Screening technique detects special messenger RNA molecules that sense and respond to environmental signals

phys.org | 10/4/2018 | Staff
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A*STAR researchers have developed a rapid, high-throughput screening procedure that can detect RNA aptamers—special messenger RNA molecules (mRNAs) able to sense and respond to particular cellular chemicals—in a sea of normal mRNA extracted from cells.

The process, developed by a team led by Yue Wan of the A*STAR Genome Institute of Singapore, is known as PARCEL or 'Parallel Analysis of RNA Conformations Exposed to Ligand binding'. Wan hopes the technique will become a standard tool in gene regulation research.

PARCEL - Way - Aptamers - Cell - Type

"PARCEL provides a very rapid way to find RNA aptamers in almost any cell type," she says.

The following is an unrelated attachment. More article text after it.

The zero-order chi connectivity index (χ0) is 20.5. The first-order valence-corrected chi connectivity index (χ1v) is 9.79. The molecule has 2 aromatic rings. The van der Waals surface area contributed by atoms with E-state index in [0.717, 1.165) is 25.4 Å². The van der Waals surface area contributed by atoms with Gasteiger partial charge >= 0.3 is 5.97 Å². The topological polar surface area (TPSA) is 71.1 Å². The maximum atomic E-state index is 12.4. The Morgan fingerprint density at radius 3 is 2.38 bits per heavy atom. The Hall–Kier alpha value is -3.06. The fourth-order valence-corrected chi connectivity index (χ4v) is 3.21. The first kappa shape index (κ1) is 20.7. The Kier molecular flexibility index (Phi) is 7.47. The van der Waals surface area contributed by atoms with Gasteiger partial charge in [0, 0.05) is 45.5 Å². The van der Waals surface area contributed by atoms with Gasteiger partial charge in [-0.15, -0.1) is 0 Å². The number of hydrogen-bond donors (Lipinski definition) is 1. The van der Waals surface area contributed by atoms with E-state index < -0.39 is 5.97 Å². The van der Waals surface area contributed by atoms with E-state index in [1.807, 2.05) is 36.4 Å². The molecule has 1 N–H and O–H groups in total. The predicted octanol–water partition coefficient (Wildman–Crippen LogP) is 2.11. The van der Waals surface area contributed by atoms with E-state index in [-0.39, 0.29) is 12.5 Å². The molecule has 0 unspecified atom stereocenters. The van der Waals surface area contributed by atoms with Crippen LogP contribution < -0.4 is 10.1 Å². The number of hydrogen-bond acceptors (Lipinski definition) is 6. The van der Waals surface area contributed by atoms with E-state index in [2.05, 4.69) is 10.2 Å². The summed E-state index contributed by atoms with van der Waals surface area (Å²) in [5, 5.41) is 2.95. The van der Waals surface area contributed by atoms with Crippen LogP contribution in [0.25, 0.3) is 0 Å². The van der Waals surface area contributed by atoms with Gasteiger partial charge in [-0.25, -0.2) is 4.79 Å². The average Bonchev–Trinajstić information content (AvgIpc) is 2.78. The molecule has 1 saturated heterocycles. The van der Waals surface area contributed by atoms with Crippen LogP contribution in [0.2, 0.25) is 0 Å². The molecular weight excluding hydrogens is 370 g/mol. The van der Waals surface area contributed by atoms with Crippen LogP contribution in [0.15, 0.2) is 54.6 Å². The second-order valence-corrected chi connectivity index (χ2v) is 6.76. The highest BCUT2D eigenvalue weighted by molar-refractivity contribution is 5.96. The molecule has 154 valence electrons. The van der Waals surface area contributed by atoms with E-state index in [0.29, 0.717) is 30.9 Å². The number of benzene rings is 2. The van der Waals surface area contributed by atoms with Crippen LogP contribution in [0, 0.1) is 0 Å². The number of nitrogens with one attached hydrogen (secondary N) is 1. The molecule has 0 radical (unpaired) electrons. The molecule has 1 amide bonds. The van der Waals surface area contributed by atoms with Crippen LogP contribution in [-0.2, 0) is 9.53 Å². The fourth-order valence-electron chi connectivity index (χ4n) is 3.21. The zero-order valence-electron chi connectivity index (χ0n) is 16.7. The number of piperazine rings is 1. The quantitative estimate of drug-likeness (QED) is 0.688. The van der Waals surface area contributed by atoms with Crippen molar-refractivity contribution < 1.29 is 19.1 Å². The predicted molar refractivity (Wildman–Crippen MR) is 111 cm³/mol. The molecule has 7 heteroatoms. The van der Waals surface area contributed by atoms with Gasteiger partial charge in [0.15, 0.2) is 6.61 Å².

RNA aptamers are very specific: they sense just one chemical by binding to it, which can alter their shape. By comparing the shapes of mRNA molecules extracted from cells, grown in either the presence or absence of the target chemical, PARCEL can spot the few mRNAs able to sense that chemical.

Chemicals - Metabolites - Role - Cell - Biochemistry

The chemicals sensed are usually metabolites that play a significant role in the cell's biochemistry, says Wan.

To date, PARCEL has found 58 new RNA aptamers—a significant addition to the few natural RNA aptamers that were already known.

MRNA - Aptamers

Importantly, a few mRNA aptamers have been previously shown not only to sense a...
(Excerpt) Read more at: phys.org
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